Rural Missouri - September 2011 - (Page 32)

N E I G H B O R S by Heather Berry rady Hunt puts on his life jacket and hops behind the steering wheel. Slowly and skillfully, he guides the 18.5-foot Skeeter bass boat alongside the dock. Brady quickly moves to the passenger seat as his dad takes the wheel and guides the craft out into deeper water on Stockton Lake, west of Bolivar. It’s 4 o’clock one late July afternoon and the temperature is still hovering around 100 degrees. The breeze gives a light chop to the water and makes the boat bob on the lake like a buoy, but the two fishermen aren’t deterred. Brady’s father, Billy, guides the boat toward a stand of dead trees breaking the water. Moving closer, he completes his approach with the aid of a foot-fed trolling motor. “We’re at about 42 feet, Dad,” says Brady, reading the depth finder. Quickly, the poles, jigs and plastic worms come out. Lines are strung, and father and son simultaneously cast their lines toward the shore. At age 11, Brady already has been fishing with his father for nine years. When he turned 8, he began fishing tournaments with his dad on Fridays in the Pomme Bassin’ Nights on Lake Pomme de Terre. “So many kids stay at home and play video When Brady Hunt hits the water, he stays until he reaches his goal. He caught this 5-pound largemouth bass at games or sit around the house all summer,” says Stockton Lake in late July after four hours of catching and releasing smaller bass in the 100-plus temperatures. Billy, looking proudly at his son. “Not Brady. He’d rather fish any day.” Billy says a piece of advice from another angler helped him get Brady hooked on fishing. “He said if you ever want your kid interested in fishing, take them out and fish for something that always bites, like perch, where there’s lots of action,” Billy says. “I did that a few times and Brady was hooked.” Brady’s first pole wasn’t expensive — it was baby shark,” says Billy, adding that the experience far today are too small in their opinion — 3 to 4 a Snoopy rod, but it did the job. One of his first only whetted Brady’s appetite to go deep-sea fishpounders. So Billy moves the boat a final time, catches was a carp that stretched from the 3-yearing for a bigger shark next time. knowing that as the sun sets and the temperatures old’s shoulder to the ground. Since the Friday night tournaments started drop, the fish will come out of the shadows. While Snoopy’s been retired, later this year, Brady and his dad haven’t fished While he exudes a lot of patience for an Brady doesn’t waste money on many. The season continues until late September 11-year-old, Brady realizes time is getting cheap fishing gear — he’s a frequent or early October and they’re ready to compete. short for this weeknight fishing jaunt. shopper at Bass Pro Shops and other In the three years they’ve fished tournaments He just wants to catch a big bass again, sporting good stores. together, Brady’s raked in a more than $1,200, like the 5-pound, 8-ounce bass he “He’ll ask me what I think about a • Bolivar which he saves to buy more gear. caught here on the Fourth of July certain rod, reel or lure when he’s shop“It only costs $20 to have Brady fish with me weekend — his largest bass so far. ping,” says Billy. “He buys good gear, in these Friday night tournaments,” Billy says. This day is like so many others like Pflueger or the U.S. Reel he has got “Getting to spend four hours on the lake with for the pair. his eye on now. I make sure he doesn’t your kid for that amount is worth everything.” Billy, who works as the member services and invest in junk.” For now, Billy and his other fishing partner, safety representative for Southwest Electric CoopIt’s now 5:35 p.m., and while he’s caught a Rodney, compete in the daytime tournaments. erative, has been tournament fishing since he few bass, none have been the legal length of 15 “My partner jokes about being replaced by Brady,” was a teenager, and he’s excited his son is enjoyinches, so Brady’s viewing this outing as fishing says Billy, “But we both know that sometime ing his pastime. He and his fishing partner, and practice. He wants to catch a big bass before headsoon, it will be reality.” former tournament competitor, Rodney Edwards, ing home. According to Billy, a big bass would be Brady says he likes the prize money, but it’s compete in the Joe Bass Circuit and Bass Angler’s anything more than 5 pounds. still all about fun and fishing with his dad right Tournament Series each month. They’ve taken Slowly Billy moves the boat around the lake, now. Back on Stockton Lake, the fishing goes on first place the past two years and are currently at and the pair continues casting, the air heavy with in earnest. Brady adjusts his worn brown ballcap the top of the standings for this season. anticipation, the conversation at a minimum. that reads “Born to fish.” It’s 8:15 and he casts the Extremely dedicated to their hobby, Brady and Like his father, Brady doesn’t do much talking, line for the last time before they head home. Billy will fish year-round if the water isn’t frozen. breaking the silence only to discuss lures, ask for Suddenly, the rod bends and Brady sets the “I think the coldest we’ve ever fished in was 20 or help untangling an unruly line or to tell his dad hook. “Dad, it’s a big one!” he excitedly says. 30 degrees,” says Brady, adding that to do so, he he’s “got a good one” hooked. Net in hand, Billy watches as Brady brings the usually wears a long-sleeve shirt over his pajamas, “He says they’re all ‘good ones,’” says Billy, rod around the front of the boat and reels in the two hoodies, a coat, jeans, boots and gloves. laughing, then winking at Brady. With a gentle biggest bass they’ve seen tonight. Even when the family goes on vacation, the and rhythmic lift-and-lower motion, Brady conIt’s a 5 pounder that’s 19 inches long — a nicefather and son bring along their fishing rods. On tinues slowly reeling in the line. Sometimes, he size bass. But is Brady going to keep it? a family beach vacation to Alabama this summer, hooks and releases a small catch. “Nope, it’s not big enough.” Then he smiles. Brady spent nearly every day fishing by his dad’s Brady sighs. It’s 7:30 and the sun is starting Another fine day of fishing completed. side. “Just about everything he reeled in was a to quickly sink. All the bass they’ve caught so B 11-year-old Brady Hunt wets a hook for fun and money Gettin’ Reel 32 WWW.RURALMISSOURI.COOP http://WWW.RURALMISSOURI.COOP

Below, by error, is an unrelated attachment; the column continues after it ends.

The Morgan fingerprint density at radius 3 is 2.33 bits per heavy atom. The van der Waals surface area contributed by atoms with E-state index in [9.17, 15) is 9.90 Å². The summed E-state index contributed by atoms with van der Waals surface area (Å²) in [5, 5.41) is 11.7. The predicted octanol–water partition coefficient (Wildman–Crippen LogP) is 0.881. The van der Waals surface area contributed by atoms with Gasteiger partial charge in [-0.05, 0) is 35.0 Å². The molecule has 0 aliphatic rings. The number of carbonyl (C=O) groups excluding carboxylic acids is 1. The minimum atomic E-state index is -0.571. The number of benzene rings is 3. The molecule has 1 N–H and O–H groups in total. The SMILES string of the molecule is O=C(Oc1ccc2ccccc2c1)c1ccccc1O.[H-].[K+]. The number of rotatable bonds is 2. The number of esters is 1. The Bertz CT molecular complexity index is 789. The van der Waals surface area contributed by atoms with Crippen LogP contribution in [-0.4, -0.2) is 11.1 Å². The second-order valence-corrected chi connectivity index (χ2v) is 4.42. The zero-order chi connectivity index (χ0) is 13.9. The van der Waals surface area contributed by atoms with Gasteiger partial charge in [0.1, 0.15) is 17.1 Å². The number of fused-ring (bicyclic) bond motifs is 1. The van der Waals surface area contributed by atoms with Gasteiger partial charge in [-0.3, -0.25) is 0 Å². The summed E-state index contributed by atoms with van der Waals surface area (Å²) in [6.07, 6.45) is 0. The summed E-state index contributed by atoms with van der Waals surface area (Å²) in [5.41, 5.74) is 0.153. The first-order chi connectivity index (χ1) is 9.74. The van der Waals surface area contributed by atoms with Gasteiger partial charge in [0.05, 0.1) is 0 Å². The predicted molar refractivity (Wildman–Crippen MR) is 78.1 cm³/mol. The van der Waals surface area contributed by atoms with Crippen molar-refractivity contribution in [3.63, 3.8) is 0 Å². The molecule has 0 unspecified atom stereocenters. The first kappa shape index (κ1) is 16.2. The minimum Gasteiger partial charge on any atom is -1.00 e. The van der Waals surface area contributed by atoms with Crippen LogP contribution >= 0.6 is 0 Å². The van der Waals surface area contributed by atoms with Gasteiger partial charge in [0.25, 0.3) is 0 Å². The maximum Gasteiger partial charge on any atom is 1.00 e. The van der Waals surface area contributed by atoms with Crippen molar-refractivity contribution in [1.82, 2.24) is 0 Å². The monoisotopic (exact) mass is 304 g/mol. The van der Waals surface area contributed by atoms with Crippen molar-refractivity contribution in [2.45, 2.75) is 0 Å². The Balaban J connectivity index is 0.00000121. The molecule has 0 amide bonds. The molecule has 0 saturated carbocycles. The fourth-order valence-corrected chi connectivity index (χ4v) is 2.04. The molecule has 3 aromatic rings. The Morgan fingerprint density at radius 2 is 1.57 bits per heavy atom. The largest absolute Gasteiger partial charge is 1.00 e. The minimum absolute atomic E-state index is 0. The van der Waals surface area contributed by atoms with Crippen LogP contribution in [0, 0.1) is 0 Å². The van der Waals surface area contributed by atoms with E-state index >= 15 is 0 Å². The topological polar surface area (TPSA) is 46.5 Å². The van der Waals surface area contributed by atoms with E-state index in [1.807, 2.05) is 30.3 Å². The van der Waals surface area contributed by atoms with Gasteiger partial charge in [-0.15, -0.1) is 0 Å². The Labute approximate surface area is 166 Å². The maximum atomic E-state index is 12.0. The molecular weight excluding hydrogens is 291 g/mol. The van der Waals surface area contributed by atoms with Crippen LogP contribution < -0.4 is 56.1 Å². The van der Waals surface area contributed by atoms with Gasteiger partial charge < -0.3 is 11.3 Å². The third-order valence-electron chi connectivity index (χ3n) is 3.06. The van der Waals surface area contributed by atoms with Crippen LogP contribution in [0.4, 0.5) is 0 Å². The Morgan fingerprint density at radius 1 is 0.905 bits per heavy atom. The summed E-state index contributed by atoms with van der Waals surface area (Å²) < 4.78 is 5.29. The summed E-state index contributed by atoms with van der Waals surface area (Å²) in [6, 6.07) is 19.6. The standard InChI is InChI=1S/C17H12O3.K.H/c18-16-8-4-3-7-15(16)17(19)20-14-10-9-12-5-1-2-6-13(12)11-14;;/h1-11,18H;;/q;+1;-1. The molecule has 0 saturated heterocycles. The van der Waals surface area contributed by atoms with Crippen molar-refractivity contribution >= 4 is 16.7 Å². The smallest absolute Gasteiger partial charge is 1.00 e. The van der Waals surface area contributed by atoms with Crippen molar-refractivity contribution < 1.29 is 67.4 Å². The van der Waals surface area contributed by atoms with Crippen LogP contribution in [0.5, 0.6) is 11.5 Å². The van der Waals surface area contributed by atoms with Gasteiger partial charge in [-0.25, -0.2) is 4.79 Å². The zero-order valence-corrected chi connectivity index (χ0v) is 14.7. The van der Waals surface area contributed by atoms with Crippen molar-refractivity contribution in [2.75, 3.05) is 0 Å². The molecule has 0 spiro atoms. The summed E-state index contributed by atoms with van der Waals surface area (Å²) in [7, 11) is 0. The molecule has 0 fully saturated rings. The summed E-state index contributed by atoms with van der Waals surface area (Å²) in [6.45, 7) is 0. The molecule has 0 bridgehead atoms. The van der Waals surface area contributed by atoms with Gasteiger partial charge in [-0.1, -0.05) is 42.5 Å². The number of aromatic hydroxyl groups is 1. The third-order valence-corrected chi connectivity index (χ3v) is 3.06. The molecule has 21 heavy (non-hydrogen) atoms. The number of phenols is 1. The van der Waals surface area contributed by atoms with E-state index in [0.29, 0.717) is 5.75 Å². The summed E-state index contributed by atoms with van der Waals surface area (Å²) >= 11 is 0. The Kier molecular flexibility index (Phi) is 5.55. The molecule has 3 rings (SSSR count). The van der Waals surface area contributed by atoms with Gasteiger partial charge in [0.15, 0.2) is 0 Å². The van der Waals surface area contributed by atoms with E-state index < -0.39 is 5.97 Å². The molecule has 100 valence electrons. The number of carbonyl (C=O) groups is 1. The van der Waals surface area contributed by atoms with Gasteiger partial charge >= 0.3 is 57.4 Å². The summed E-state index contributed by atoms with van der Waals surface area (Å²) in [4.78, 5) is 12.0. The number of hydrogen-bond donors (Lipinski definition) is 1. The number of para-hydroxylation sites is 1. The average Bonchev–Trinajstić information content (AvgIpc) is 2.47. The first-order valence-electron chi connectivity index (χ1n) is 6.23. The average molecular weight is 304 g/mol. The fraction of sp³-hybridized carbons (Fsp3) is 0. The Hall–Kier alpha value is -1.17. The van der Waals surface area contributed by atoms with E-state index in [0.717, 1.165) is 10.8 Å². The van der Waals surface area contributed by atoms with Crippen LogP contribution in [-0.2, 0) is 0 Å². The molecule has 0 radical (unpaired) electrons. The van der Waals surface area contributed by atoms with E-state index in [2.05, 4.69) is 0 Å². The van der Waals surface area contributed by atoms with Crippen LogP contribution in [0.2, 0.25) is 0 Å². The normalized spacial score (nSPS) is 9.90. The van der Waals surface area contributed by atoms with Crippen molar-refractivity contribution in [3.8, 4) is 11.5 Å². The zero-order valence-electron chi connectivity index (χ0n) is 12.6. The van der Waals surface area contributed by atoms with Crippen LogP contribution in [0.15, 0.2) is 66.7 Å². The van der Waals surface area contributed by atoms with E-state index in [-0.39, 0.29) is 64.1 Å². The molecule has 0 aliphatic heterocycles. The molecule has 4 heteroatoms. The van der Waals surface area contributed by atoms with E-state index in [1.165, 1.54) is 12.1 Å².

Table of Contents for the Digital Edition of Rural Missouri - September 2011

Rural Missouri - September 2011
Table of Contents
The story behind the stories
Hemp bales and history
Bear necessities
Out of the Way Eats
Open up and say ‘neigh!’
Back to the one-room school
Hearth and Home
News Briefs
The Missouri artist
Around Missouri

Rural Missouri - September 2011